Setoguchi’s offensive explosion has been bubbling just under the surface for some time. When he wasn’t lighting up down the right wing against Nashville, he was carving into the offensive zone and using his speed on the backcheck against Washington. The Avalanche gave #16 a little too much room early in the first period, and he made them pay. After defenseman Jason Demers carried the puck out of the zone and fought off a stick check by Ryan O’Reilly, Setoguchi took a quick pass at the line and split the defense of Johnson and Wilson. After faking a backhand-to-forehand move at full speed, Setoguchi pulled it hard to his backhand and lifted the puck over a sprawled Peter Budaj.

Demers also sparked the second scoring sequence on the power play with a point-to-point pass to newly acquired defenseman Ian White. White was acquired one day earlier in a pair of San Jose Sharks trades with the Carolina Hurricanes. White got all of the puck on his shot, but he got all of the puck about 4 feet wide left of the net and Budaj. The rebound caromed behind the net to Setoguchi on the doorstep, and he buried it for his 14th of the season. He would add a third goal late in the game blowing past Colin Wilson and tucking it 5-hole on Budaj.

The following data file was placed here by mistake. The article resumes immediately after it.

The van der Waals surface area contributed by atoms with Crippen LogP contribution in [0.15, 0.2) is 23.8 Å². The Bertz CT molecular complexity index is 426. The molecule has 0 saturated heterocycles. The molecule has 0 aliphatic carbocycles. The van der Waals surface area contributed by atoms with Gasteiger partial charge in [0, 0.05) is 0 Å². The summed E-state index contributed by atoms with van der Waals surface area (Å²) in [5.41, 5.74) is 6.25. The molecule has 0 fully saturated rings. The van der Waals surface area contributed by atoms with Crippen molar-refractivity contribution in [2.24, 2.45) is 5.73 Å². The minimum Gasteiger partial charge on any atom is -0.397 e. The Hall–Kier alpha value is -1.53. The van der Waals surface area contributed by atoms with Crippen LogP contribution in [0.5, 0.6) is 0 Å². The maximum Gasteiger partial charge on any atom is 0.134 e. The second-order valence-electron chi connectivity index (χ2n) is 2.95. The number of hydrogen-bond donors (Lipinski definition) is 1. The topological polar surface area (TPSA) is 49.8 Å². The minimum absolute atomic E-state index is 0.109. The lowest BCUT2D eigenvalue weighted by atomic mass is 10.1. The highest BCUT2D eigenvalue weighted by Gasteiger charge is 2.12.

“It feels pretty good,” Setoguchi said. “I think I have had 12 or 13 two-goal games. It always sits in the back of your mind.” He mentioned that despite the offensive outburst, he needs to produce consistently to help his team down the stretch. “One game doesn’t make you a good player or a good goal scorer, you have to keep doing it.” The Sharks right winger also noted how the addition of White will impact the special teams. “He has a great shot, I benefited from that tonight. It makes our second power play unit a little more lethal from the back end.”